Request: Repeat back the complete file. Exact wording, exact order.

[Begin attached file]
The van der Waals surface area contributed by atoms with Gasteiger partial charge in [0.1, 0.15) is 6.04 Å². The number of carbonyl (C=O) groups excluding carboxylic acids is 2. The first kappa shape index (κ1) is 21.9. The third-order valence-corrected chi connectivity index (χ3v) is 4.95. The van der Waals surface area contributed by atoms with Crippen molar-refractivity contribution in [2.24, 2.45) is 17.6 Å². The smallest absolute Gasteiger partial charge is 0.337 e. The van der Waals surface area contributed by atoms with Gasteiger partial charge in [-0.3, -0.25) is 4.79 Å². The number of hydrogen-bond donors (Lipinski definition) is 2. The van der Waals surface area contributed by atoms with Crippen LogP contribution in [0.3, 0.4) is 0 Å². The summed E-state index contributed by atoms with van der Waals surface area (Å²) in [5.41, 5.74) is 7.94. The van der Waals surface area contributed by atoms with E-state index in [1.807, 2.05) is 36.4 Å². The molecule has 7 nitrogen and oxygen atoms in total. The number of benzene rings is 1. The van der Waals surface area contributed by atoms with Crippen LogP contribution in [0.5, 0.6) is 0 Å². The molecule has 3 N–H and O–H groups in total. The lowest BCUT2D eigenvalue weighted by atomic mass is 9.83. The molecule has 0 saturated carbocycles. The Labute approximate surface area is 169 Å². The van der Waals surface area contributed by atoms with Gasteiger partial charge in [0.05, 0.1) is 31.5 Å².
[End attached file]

The van der Waals surface area contributed by atoms with Gasteiger partial charge in [0.1, 0.15) is 6.04 Å². The number of carbonyl (C=O) groups excluding carboxylic acids is 2. The first kappa shape index (κ1) is 21.9. The third-order valence-corrected chi connectivity index (χ3v) is 4.95. The van der Waals surface area contributed by atoms with Crippen molar-refractivity contribution in [2.24, 2.45) is 17.6 Å². The smallest absolute Gasteiger partial charge is 0.337 e. The van der Waals surface area contributed by atoms with Gasteiger partial charge in [-0.3, -0.25) is 4.79 Å². The number of hydrogen-bond donors (Lipinski definition) is 2. The van der Waals surface area contributed by atoms with Crippen LogP contribution in [0.3, 0.4) is 0 Å². The summed E-state index contributed by atoms with van der Waals surface area (Å²) in [5.41, 5.74) is 7.94. The van der Waals surface area contributed by atoms with E-state index in [1.807, 2.05) is 36.4 Å². The molecule has 7 nitrogen and oxygen atoms in total. The number of benzene rings is 1. The van der Waals surface area contributed by atoms with Crippen LogP contribution in [0.5, 0.6) is 0 Å². The molecule has 3 N–H and O–H groups in total. The lowest BCUT2D eigenvalue weighted by atomic mass is 9.83. The molecule has 0 saturated carbocycles. The Labute approximate surface area is 169 Å². The van der Waals surface area contributed by atoms with Gasteiger partial charge in [0.05, 0.1) is 31.5 Å².